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BG Falcon Media

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April 11, 2024

  • Poetics of April
    As we enter into the poetics of April, also known as national poetry month, here are four voices from well to lesser known. The Tradition – Jericho Brown Winner of the Pulitzer Prize, Brown visited the last American Association of Writers and Writing Programs (AWP 2024) conference, and I loved his speech and humor. Besides […]
  • Barbara Marie Minney in Perrysburg
    Indie bookstore, Gathering Volumes, just hosted poet and (transgender) activist, Barbara Marie Minney in Perrysburg To celebrate Trans Day of Visibility, Minney read from her poetry book – A Woman in Progress (2024). Her reading depicted emotional and physical transformations especially in the scene of womanhood and queer experiences. Her language is empowering and personally […]
Spring Housing Guide

College grads get good news about job market

When asked about what they want to do when they grow up, a typical kindergartner cracks a huge smile and shouts, “Astronaut!” or “Ballerina!” They are not worried about financial security or job outlook.

College students, however, are very concerned and this year their concern is met with great news. Graduates looking for a position in 2006 had the benefit of the best job market in four years, and 2007 promises to have even better prospects according to jobweb.com, and a recent survey conducted by collegegrad.com which found similarly promising statistics.

Somewhere along the line the big dreams of children are squashed and they are told their tender, passionate hopes are silly and they should stop listening to their heart and start paying close attention to job outlook .

Kelly Dearth, sophomore, said she really would love to be a Visual Communications Technology major, but she is afraid.

“I know that a VCT career would be so competitive that I doubt I could be successful,” she said. As a result, she plans on studying something safer, despite her desire to pursue a VCT career.

JoAnn Kroll has been the director of the Career Center at Bowling Green State University for 22 years, and according to her, the job market fluctuates; but if students have made the best of their college experience, it doesn’t make a significant difference.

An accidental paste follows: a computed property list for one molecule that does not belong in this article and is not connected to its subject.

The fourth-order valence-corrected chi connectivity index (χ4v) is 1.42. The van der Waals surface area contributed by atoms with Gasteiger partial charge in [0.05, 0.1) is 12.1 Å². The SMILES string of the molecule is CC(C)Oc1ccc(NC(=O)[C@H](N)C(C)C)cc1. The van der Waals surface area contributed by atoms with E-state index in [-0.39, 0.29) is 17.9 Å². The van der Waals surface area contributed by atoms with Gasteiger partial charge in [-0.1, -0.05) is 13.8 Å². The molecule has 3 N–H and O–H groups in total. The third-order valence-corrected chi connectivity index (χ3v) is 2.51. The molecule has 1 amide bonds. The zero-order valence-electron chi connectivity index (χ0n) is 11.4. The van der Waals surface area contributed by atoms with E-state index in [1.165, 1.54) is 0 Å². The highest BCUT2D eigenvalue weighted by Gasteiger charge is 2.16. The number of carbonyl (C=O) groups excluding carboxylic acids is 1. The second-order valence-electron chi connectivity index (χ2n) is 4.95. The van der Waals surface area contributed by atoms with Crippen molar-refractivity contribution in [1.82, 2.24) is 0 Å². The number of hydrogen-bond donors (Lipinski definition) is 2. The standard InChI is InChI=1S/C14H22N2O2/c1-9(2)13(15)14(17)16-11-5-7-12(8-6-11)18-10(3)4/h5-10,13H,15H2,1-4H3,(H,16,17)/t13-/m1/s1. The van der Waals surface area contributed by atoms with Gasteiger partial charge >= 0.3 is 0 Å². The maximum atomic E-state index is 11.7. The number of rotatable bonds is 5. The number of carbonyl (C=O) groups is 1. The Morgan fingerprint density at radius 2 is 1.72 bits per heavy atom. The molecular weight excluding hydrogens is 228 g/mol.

“What is most important is not the job market, but what students are doing to take advantage of the vast learning opportunities,” Kroll said.

She explained that prospective employees are most impressed by students who are passionate about their interests and have worked hard to develop their strengths in- and outside the classroom.

“If I could do what I really loved, I would major in Spanish. It is a beautiful language, and it is what I enjoy studying most. But choosing that as a major is unstable,” said Jordan Werwa, a junior.

Kroll explains that contrary to popular belief, passion, and active experiences are everything.

“Choose a major that you love, not one that is safe,” she said.

Jennifer Goetz, sophomore volunteered in her hometown for seven years and worked with children. As a result of actively participating in volunteer work and job shadowing, she was able to choose a major that she was confident she loved.

Kroll advised that students figure out what they care about, what they enjoy.

Senior, Ashley Hunker, has lived by Kroll’s advise.

“I am a history major because it is what I love. I think history and culture is so powerful and important to understand the world today. I’m really not completely sure what I’ll end up doing, but I know I love what I’m learning,” she said.

She is also a double major in dance, which she decided to pursue because she has always loved dancing. Hunker is not worried about what is most realistic or whether she fits into a box, she is concerned about being active in the areas she is passionate about, and using her gifts to benefit the world and make the most of her life.

According to Kroll, too many students persue the most lucrative career, or one that job market statistics show to be most feasible, rather than one they care about.

She says, “If you follow your passion you will work harder, catch the interest of employers, and the money will be enough.”

She also stressed the importance of active learning.

“If you come to your senior year and all you have to offer are grades on a transcript, employers are not impressed, and there is really no excuse at our University.”

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